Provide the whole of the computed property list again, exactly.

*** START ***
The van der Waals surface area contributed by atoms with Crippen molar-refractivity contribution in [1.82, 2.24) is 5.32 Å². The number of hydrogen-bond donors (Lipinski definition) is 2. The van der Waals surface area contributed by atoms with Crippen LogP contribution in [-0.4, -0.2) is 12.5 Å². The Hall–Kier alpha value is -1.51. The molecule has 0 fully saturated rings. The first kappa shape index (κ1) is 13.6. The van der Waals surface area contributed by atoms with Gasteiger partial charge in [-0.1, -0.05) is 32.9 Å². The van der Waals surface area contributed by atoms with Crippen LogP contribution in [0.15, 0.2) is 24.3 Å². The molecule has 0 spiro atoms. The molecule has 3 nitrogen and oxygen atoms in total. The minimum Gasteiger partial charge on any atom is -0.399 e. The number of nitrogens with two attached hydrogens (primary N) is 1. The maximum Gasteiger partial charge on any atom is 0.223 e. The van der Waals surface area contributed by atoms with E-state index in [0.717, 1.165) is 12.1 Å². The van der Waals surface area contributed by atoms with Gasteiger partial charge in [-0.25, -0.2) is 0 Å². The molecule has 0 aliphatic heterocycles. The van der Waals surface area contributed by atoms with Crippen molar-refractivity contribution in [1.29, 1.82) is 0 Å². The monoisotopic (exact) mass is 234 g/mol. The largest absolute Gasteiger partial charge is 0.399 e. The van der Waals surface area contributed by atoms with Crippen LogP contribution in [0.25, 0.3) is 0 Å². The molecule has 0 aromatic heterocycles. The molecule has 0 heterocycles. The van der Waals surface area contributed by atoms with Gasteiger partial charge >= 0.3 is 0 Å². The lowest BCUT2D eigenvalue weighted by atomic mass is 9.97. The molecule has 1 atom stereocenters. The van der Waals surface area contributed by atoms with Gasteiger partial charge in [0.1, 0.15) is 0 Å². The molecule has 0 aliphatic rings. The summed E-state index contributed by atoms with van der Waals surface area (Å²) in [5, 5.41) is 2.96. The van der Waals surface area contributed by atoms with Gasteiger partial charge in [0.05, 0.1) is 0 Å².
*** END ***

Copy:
The van der Waals surface area contributed by atoms with Crippen molar-refractivity contribution in [1.82, 2.24) is 5.32 Å². The number of hydrogen-bond donors (Lipinski definition) is 2. The van der Waals surface area contributed by atoms with Crippen LogP contribution in [-0.4, -0.2) is 12.5 Å². The Hall–Kier alpha value is -1.51. The molecule has 0 fully saturated rings. The first kappa shape index (κ1) is 13.6. The van der Waals surface area contributed by atoms with Gasteiger partial charge in [-0.1, -0.05) is 32.9 Å². The van der Waals surface area contributed by atoms with Crippen LogP contribution in [0.15, 0.2) is 24.3 Å². The molecule has 0 spiro atoms. The molecule has 3 nitrogen and oxygen atoms in total. The minimum Gasteiger partial charge on any atom is -0.399 e. The number of nitrogens with two attached hydrogens (primary N) is 1. The maximum Gasteiger partial charge on any atom is 0.223 e. The van der Waals surface area contributed by atoms with E-state index in [0.717, 1.165) is 12.1 Å². The van der Waals surface area contributed by atoms with Gasteiger partial charge in [-0.25, -0.2) is 0 Å². The molecule has 0 aliphatic heterocycles. The van der Waals surface area contributed by atoms with Crippen molar-refractivity contribution in [1.29, 1.82) is 0 Å². The monoisotopic (exact) mass is 234 g/mol. The largest absolute Gasteiger partial charge is 0.399 e. The van der Waals surface area contributed by atoms with Crippen LogP contribution in [0.25, 0.3) is 0 Å². The molecule has 0 aromatic heterocycles. The molecule has 0 heterocycles. The van der Waals surface area contributed by atoms with Gasteiger partial charge >= 0.3 is 0 Å². The lowest BCUT2D eigenvalue weighted by atomic mass is 9.97. The molecule has 1 atom stereocenters. The van der Waals surface area contributed by atoms with Gasteiger partial charge in [0.1, 0.15) is 0 Å². The molecule has 0 aliphatic rings. The summed E-state index contributed by atoms with van der Waals surface area (Å²) in [5, 5.41) is 2.96. The van der Waals surface area contributed by atoms with Gasteiger partial charge in [0.05, 0.1) is 0 Å².